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Penryn Heritage

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Penryn Heritage

Penryn is one of Cornwall’s most ancient towns. Penryn appears in Domesday Book under the name of Trelivel. Founded in 1216 by the Bishop of Exeter. The borough was enfranchised and its Charter of Incorporation was made in 1236. In 1265, a religious college, called Glasney College was built.

The Town occupies a sheltered position and was a port of some significance in the 15th century. When Henry VIII began disestablishing the Roman Catholic church, Glasney was torn down in 1548.

By the 1600s, the port was thriving with the trade in Cornish tin and copper. From 1554, Penryn held a parliamentary constituency,It received a royal charter as a borough in 1621. Penryn is now part of the Falmouth and Camborne constituency.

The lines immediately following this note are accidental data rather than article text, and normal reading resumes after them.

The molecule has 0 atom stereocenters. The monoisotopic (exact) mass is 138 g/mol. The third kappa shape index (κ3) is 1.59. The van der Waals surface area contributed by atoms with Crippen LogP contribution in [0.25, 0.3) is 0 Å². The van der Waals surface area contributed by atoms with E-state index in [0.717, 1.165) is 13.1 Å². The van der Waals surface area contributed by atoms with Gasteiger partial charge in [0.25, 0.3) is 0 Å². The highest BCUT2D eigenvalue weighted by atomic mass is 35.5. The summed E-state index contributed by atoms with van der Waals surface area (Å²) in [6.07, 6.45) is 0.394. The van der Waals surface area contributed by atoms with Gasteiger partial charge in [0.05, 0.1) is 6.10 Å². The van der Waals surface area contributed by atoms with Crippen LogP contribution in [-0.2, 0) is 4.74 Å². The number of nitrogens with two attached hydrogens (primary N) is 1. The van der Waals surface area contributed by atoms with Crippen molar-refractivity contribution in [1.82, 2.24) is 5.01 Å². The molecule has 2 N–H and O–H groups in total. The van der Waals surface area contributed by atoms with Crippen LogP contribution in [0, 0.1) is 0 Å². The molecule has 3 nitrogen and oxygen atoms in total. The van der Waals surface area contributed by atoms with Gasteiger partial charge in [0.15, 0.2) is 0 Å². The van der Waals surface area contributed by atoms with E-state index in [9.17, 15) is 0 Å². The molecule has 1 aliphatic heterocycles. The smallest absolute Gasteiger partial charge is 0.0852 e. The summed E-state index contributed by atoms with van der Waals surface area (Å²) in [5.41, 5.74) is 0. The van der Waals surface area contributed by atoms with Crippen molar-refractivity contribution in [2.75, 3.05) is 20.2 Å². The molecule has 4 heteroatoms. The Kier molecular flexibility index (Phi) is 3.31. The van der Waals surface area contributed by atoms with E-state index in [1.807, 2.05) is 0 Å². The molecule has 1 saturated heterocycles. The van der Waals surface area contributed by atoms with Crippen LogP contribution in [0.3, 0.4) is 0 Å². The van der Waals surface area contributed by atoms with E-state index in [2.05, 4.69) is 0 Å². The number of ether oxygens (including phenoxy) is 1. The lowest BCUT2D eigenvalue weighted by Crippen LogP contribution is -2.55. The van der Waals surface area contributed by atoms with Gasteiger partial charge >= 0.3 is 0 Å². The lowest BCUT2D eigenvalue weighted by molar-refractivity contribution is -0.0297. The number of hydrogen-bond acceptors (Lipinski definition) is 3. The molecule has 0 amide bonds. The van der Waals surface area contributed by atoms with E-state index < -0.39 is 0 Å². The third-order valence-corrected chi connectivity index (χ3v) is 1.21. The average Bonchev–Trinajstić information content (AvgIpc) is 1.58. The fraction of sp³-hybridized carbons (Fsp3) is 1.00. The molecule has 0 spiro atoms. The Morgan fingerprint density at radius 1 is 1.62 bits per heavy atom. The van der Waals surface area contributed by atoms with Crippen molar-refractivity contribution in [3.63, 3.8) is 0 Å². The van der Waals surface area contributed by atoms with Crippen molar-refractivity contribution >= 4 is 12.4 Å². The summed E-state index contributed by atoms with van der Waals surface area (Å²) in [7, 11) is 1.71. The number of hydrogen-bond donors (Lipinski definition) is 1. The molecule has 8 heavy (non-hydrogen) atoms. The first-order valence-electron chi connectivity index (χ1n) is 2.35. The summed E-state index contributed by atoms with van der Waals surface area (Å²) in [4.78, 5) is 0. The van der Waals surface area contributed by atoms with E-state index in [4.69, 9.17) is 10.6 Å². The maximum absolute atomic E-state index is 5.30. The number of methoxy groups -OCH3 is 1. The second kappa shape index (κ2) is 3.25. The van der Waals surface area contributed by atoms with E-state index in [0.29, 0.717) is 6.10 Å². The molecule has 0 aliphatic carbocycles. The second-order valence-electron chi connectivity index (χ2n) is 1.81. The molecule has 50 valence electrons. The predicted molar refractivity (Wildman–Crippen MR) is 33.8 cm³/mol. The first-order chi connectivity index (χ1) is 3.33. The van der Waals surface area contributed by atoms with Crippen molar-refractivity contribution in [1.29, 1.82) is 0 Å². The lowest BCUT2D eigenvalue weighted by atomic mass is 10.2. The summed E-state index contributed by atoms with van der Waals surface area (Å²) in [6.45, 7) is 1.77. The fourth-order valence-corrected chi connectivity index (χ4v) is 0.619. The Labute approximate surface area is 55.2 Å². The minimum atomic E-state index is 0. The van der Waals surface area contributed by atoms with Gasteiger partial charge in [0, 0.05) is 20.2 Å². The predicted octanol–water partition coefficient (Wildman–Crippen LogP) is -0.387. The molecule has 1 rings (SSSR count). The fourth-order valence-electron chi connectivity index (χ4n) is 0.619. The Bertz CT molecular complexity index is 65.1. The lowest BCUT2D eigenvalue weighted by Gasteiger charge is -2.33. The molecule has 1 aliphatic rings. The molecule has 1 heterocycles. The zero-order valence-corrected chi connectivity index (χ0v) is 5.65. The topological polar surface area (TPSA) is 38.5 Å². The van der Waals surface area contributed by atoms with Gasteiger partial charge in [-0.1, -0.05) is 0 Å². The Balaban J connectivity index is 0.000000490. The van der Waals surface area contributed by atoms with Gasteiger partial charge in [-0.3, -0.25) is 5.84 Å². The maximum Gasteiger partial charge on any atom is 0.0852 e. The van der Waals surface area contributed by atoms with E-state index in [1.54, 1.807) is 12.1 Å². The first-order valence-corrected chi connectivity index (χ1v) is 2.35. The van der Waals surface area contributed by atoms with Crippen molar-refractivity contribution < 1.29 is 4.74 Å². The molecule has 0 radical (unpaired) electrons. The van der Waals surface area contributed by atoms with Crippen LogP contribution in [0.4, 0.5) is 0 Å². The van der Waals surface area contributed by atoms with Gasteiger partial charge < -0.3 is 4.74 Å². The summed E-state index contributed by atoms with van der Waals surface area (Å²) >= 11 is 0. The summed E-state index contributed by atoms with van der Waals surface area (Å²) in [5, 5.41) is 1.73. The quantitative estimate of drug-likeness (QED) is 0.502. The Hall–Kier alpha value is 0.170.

In the early 19th century, granite works were established by the river and large quantities of the stone were shipped from its quays for construction projects both in the UK and abroad.

Today, Penryn is a bustling town and has managed to retaining its heritage. A large proportion of its Penryn’s buildings date back to Tudor, Jacobean and Georgian times. The town has been designated as an important Conservation area.

The local museum is housed in the Town Hall and brings the history to life. The town is in the parish of St Gluvias.